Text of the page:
On the Responsibility of Photographers to Provide Questions not Answers
This article first appeared in Black & White Photography Magazine Issue 213, March 2018
Evidence – the word weighs heavily on photographers. A photograph, although known to be the least reliable of artefacts (as I’ve written in these pages before) carries the mythical weight of ‘evidence’ – evidence that something actually happened. A photograph is a myth disguised as a fact. Photographers of all varieties might be better off appraising the substantive weight of a photograph in a more reliable way – as that of the reliable questioner rather than the harbinger of unquestionable truth. The maximum evidential value of a photograph is found in the questions it raises but never in answers it importunes.
When we pick up a camera and frame a shot we are becoming expert in one thing – the composition of that image at that time. Certain photographers like Antoine D’Agata and Antonin Kratochvil have sometimes eschewed deliberate composition but most photographers use the viewfinder both to include the elements that they see as necessary and to exclude all those that are not. This calculation in any composition will necessarily leave almost the entire world out of the image. What we, the viewers, will see of the photographer’s gaze at the moment of exposure is the sum total of everything that wasn’t excluded in the real-time editing process that goes into taking a picture.
The resulting photographic view from any single exposure cannot be relied on as an objective truth that will be received by everyone in the same way. We (and I include the photographer themselves in this) cannot possibly triangulate all the available data and come up with an objective truth. There are exceptions to this such as forensic photography where prosaic and reliably gathered data can perhaps provide evidence of an objective truth but, for most other purposes we have to rely on the view being presented to us as evidence that the photographer was witness to the events as depicted and that this depiction reliably communicates the most urgent and truthful aspect of the scene in question. This assumption relates as much to landscape photography as it does to images of conflict. In almost all cases the photographer is judge and jury on what constitutes the best image. We have only his or her say to go on. This means that every photograph is subjective and has no inalienable claim to objective truth.
In the last paragraph I’ve laid out why we should view any narrative depicted in a photograph with suspicion but I excluded images made for purely abstract, artistic reasons – images that attempt to communicate something that is, perhaps, unsayable in any other way. A photographer need not tell his viewer how life is lived. But a photographer can raise questions about existence that force the viewer to reflect on the conditions of their own existence. Alternatively, when it comes to aesthetics we might tire quickly of someone showing us a picture of something that they believe contains a complete explication of objective beauty. However we can become transfixed when we see the work of a photographer whose aesthetic approach is a private journey of comprehension on which we are invited to become fellow travellers. When we sense that the photographer is showing us a glimpse of their attempt to understand the world – the questions they are asking themselves – without showing us their conclusions, then we can join them on their own journey without being excluded by anything so crude as an attempt at a statement of fact.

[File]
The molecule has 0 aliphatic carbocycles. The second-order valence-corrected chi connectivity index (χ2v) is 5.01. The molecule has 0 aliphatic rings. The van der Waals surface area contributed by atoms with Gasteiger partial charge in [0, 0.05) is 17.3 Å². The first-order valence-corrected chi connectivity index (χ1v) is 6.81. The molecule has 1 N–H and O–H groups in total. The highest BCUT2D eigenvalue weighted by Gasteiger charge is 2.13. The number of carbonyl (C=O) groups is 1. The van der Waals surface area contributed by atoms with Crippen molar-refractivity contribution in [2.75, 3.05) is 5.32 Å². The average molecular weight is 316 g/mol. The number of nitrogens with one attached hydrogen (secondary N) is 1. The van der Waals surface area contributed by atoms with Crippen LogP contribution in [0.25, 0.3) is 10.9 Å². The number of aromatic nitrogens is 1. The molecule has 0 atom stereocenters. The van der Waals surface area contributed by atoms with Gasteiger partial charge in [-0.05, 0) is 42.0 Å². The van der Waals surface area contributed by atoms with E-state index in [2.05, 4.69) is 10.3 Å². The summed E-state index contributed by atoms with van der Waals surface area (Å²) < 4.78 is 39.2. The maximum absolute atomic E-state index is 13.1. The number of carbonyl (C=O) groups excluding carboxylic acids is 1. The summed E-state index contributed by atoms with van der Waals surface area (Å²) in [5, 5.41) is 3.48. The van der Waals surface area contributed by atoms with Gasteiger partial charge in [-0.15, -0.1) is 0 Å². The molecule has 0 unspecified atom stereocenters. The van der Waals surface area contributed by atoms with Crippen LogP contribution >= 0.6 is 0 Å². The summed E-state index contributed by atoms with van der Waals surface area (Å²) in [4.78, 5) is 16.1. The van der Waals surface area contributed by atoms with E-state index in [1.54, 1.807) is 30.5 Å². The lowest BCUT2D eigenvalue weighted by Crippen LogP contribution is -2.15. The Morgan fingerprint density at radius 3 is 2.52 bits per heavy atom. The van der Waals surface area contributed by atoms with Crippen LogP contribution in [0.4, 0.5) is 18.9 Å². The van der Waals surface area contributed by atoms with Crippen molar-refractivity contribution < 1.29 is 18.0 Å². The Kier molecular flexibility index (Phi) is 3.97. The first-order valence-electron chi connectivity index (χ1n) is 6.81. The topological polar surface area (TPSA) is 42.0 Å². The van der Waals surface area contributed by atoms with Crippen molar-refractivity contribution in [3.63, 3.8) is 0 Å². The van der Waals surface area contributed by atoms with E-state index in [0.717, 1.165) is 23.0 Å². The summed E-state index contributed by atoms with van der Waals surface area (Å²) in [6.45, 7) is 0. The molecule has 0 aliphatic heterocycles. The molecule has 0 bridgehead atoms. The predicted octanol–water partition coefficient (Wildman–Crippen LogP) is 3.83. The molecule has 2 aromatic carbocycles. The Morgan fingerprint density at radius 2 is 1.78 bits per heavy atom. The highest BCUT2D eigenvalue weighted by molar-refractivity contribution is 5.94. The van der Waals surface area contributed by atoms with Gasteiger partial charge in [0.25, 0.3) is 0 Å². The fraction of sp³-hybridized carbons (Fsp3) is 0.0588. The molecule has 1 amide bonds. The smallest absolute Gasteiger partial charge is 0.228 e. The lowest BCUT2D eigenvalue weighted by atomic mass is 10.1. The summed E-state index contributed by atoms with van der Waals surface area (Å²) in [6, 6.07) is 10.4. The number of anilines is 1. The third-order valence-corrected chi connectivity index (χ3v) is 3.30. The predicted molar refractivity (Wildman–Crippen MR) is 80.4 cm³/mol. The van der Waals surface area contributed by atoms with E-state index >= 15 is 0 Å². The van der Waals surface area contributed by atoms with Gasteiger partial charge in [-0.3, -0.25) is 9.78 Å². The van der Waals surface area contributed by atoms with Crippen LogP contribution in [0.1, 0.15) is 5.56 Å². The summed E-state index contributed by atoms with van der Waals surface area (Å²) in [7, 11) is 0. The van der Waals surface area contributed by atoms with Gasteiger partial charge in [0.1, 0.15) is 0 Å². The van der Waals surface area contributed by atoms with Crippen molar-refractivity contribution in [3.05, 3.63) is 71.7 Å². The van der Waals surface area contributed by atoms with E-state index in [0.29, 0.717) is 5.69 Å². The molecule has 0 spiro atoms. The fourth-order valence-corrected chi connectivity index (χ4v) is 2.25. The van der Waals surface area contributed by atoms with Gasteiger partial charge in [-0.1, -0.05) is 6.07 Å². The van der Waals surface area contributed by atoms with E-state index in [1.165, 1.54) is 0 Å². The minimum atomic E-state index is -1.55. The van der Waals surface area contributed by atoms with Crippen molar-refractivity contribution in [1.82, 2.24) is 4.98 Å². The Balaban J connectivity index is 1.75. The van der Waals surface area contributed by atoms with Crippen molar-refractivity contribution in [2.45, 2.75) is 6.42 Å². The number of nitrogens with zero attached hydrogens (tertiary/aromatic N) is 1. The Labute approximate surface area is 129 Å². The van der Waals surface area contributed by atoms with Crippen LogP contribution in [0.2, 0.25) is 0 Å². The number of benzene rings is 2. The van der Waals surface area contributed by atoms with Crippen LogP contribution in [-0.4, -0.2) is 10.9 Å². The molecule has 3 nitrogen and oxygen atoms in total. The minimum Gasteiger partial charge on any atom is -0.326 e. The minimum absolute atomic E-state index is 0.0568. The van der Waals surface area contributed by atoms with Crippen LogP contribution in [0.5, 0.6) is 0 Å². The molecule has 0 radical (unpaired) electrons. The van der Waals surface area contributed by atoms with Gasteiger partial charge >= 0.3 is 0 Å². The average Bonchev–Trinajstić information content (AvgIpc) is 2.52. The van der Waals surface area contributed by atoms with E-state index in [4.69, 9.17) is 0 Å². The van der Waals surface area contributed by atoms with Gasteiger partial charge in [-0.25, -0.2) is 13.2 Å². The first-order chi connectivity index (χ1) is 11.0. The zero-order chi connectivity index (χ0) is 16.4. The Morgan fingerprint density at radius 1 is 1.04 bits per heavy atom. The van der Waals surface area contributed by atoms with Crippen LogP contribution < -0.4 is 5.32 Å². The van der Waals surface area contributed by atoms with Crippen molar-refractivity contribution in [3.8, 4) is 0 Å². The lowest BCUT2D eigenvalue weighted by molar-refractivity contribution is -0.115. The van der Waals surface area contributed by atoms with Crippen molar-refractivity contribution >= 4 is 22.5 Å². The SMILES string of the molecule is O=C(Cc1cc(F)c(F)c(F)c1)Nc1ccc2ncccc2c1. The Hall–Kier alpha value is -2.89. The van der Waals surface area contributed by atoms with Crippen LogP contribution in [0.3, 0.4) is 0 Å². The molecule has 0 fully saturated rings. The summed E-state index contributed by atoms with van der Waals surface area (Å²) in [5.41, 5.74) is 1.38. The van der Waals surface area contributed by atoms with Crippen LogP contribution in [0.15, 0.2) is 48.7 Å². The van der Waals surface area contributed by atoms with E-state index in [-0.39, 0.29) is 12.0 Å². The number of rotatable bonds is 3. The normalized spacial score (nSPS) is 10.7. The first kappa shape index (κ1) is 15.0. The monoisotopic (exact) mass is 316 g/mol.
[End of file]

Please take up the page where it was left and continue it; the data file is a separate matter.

To give you two example of very different photographers whose work has enduring power owing to the questions they raise rather than the conclusions they draw, please consider the work of Tony Ray-Jones and Saul Leiter. Ray-Jones’s seminal 1974 book, A Day Off, sets out in documentary form to show the British at leisure. It has become one of the great works of British documentary photography not because it defines the subject but because it raises the right questions. Ray-Jones was too sensitive to believe that his work could attempt to define the British at play. By allowing his pictures to trace, with the lightest of touches, the form of the people and the environment he sort to depict, he allows something grand to happen; the viewer must raise questions of their own relationship with the world. If you’re British then you will consider the images against your own experience of the people you know and the country you live in. If you are foreign to Anglo Saxon culture, when it is set so lyrically as it is in the pages of this great book, you will be forced to consider your own.
Saul Leiter raises questions of universality which do not seek to represent any particular culture or formal organisation. Through the use of colour and form Leiter queries what it means to live in a world which is abstract until we impose meaning on it. For Leiter there is no objective meaning to be found in his work. We understand that he is feeling his way, navigating the world image by image. It is futile for artists and documenters to co-opt photography to provide confirmation of their discovery of a certain truth. It is not possible to do more than capture the sense of a thing, to offer compositions to which it is impossible to append a full stop.
Notes on the Images
These images were shot in the Marlborough Sound which is the expanse of water connecting the North and South islands of New Zealand. There is no way of defining this place (or any other) so the best I can do is to break the whole into tiny pieces. I focus on some of them and hope that, in presenting them together, I can raise enough questions in the minds of the viewers that provoke an instinctive reaction and through this a connection with the place depicted.